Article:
Watch: Undiscovered Secrets of Italy



Who doesn't love Italy's grand cities such as Venice, Rome and Florence?

They have an almost gravitational pull that means you could spend your entire holiday getting lost in their magic. But Italy has dozens of lesser known treasures; from climbing live volcanoes, to spending the day soaking under a naturally hot waterfall.

We drove from Sicily in the south to the Dolomites in the north searching out Italy's undiscovered secrets, and here's what we found.


1. VULCANO ISLAND, SICILY

Ever wanted to watch the sunset from a steaming volcano? The island of Vulcano is an hour's ferry from Sicily, and it's a geothermal wonderland.

You can swim in the sea through hot volcanic vents bubbling away, or take a dip in its famed mud pool. "It will heal almost anything" one local enthusiastically boasted. The main attraction is a two-hour walk up the side of the volcano to its huge crater, where you can enjoy an incredible sunset across the Mediterranean.


2. GROTTA DELLA POESIA, SOUTHERN ITALY

This enormous rock pool looks like the result of a comet hitting the ground. You can dive in from 15 natural platforms and swim under a big arch out to the sea.

Legend goes the pool was a favourite of a princess dating back to the bronze age, and poets named the pool the "Cave of Poetry" because of her grace in the water.


3. TERME DI SATURNIA, TUSCANY

No trip to Tuscany is complete without a swim in its hot waterfall - and best of all, it's free. A geothermal spring a few hundred metres away produces 800 litres a second of perfectly warm water, which shoots down a skinny river which you can ride like a hydroslide.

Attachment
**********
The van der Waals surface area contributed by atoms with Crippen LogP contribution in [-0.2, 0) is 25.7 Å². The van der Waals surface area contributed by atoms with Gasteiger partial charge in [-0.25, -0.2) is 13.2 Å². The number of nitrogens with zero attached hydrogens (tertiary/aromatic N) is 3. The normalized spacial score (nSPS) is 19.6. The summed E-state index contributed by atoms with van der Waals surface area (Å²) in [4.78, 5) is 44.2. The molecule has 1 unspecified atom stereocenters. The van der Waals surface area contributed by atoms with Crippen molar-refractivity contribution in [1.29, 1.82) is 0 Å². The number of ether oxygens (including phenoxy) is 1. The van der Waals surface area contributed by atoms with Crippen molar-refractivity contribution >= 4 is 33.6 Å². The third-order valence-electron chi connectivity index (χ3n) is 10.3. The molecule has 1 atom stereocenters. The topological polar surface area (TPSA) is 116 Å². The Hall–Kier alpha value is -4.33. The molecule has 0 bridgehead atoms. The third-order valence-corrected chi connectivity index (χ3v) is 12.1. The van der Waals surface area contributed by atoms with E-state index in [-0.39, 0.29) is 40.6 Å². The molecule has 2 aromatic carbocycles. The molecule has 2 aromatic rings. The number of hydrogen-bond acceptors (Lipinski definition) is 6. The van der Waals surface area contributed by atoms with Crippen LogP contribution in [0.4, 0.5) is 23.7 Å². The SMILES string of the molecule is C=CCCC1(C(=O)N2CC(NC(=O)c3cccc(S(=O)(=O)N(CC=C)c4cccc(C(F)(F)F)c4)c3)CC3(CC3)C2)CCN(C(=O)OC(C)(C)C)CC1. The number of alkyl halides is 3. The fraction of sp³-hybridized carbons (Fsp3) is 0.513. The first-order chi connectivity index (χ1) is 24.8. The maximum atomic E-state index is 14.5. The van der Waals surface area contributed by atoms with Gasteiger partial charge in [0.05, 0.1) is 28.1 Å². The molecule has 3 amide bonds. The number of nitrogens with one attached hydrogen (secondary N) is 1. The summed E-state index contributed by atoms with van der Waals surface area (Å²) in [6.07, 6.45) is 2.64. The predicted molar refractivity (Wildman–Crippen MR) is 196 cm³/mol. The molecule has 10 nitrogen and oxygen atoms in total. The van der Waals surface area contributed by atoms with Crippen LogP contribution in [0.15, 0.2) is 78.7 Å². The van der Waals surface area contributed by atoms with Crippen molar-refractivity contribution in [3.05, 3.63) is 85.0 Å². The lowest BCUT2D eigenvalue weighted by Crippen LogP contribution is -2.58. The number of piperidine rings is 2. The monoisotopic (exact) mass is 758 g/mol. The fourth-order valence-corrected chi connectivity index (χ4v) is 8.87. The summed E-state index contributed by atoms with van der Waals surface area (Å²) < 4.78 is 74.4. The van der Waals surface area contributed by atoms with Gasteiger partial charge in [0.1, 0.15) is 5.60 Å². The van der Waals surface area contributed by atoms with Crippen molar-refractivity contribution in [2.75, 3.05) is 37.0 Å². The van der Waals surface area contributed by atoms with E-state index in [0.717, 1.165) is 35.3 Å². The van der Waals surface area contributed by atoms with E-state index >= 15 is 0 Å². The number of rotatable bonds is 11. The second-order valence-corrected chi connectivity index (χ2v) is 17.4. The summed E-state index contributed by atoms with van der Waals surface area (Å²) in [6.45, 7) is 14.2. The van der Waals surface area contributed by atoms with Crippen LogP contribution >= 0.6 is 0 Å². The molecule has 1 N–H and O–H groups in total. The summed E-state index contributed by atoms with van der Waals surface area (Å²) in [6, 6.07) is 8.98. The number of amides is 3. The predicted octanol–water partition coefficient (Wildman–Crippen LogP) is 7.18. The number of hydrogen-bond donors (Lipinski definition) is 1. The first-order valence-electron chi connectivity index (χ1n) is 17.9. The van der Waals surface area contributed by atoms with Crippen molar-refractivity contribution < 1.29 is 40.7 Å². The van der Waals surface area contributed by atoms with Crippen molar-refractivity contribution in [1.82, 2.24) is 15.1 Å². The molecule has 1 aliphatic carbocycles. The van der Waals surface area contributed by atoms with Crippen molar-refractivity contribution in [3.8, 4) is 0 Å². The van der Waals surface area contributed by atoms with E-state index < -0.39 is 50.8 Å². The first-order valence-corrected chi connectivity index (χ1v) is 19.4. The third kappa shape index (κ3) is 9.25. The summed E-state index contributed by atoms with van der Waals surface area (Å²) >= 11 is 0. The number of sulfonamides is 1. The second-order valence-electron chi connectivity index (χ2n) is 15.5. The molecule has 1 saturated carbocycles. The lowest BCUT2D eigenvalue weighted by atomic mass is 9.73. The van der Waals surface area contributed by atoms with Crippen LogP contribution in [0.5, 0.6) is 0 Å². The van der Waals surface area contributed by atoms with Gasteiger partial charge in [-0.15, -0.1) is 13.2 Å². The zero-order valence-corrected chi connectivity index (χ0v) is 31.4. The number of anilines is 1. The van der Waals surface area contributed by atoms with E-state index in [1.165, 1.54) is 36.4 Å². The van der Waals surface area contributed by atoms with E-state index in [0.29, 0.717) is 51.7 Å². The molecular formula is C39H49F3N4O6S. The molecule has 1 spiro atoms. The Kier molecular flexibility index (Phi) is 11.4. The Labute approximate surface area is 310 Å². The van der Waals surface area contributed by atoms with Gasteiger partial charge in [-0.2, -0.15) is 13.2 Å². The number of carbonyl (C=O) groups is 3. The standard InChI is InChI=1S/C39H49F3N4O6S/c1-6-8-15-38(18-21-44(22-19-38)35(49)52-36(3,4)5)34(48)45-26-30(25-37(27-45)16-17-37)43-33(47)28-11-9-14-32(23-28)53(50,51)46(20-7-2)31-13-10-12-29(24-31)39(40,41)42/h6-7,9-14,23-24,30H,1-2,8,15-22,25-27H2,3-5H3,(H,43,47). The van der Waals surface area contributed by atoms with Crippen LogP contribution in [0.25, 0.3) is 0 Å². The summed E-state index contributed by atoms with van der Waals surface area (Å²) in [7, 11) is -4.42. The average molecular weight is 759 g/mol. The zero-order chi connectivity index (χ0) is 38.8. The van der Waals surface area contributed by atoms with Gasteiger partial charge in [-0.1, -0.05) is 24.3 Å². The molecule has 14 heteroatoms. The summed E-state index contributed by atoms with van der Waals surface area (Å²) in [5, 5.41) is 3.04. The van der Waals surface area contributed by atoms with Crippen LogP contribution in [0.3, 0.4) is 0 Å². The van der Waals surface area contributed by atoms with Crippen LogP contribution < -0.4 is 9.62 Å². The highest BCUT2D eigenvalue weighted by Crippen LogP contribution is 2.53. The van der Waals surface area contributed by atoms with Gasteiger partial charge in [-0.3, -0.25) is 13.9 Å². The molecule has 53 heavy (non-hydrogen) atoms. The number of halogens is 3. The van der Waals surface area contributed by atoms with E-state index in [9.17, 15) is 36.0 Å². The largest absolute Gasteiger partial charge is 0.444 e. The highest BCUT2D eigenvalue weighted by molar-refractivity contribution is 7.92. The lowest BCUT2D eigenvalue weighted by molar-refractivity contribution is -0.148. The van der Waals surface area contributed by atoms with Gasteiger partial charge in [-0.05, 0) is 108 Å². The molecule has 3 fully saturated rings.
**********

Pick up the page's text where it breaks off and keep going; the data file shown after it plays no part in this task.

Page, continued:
The water then cascades down a series of naturally occurring white sulphur pools – each a slightly different temperature.

The destination is quickly becoming better known outside of Italy; Jamie Oliver happened to be filming a show when we visited, and even cooked us dinner!


4. TROPEA, SOUTHERN ITALY

It's no secret Italians love to build houses on dramatic cliffs, and the seaside town of Tropea is certainly one of the more breathtaking examples.

Get lost in the town's maze of cobblestone alleys and you'll quickly find yourself at the cliff edge looking down to the pristine sandy beach 100m below.

Tropea and its surrounding villages are also known for a particular type of onion. So proud they are of their bulb, there's even a gelateria selling red onion ice-cream!


5. CIVITA DI BAGNOREGIO, SOUTHERN ITALY

Perched precariously on a huge rock, surrounded by vast valleys, this medieval fortress looks like an island floating in the sky. The village is connected to the 'mainland' by a long footbridge and the journey feels like a step back in time.

The 20 villagers who still live there jealously cling to an old and simple way of life; you'll see no signs of modernity - just beautiful old stone houses and walkways covered in flowers.


6. ISOLA BELLA, SICILY

A visit to Sicily's Isola Bella (meaning beautiful island) feels like a tropical retreat, with its shimmering turquoise waters. The island is a nature reserve with some of Italy's best snorkelling.

It's connected to the mainland by a tidal walkway – but don't worry if you get caught out with a high tide, the warm Mediterranean water is irresistible.


7. ISOLA BELLA, SICILY

Ever wanted to sleep on the moon? You'll come pretty close with a visit to the Vajolet Towers, a lunar-like landscape nestled in the soaring peaks of the Dolomites mountain range.

The walk is steep, so to make it accessible to non-mountain climbers there are wire ropes installed to help make your way up. But don't let that put you off; the youngest we met going up was just 5, the oldest 82.

At 2620m above sea level you'll reach the base of the Vajolet Towers, made up of six craggy peaks . There you'll also find a 'Rifugio' (or hut) where you can spend the night.

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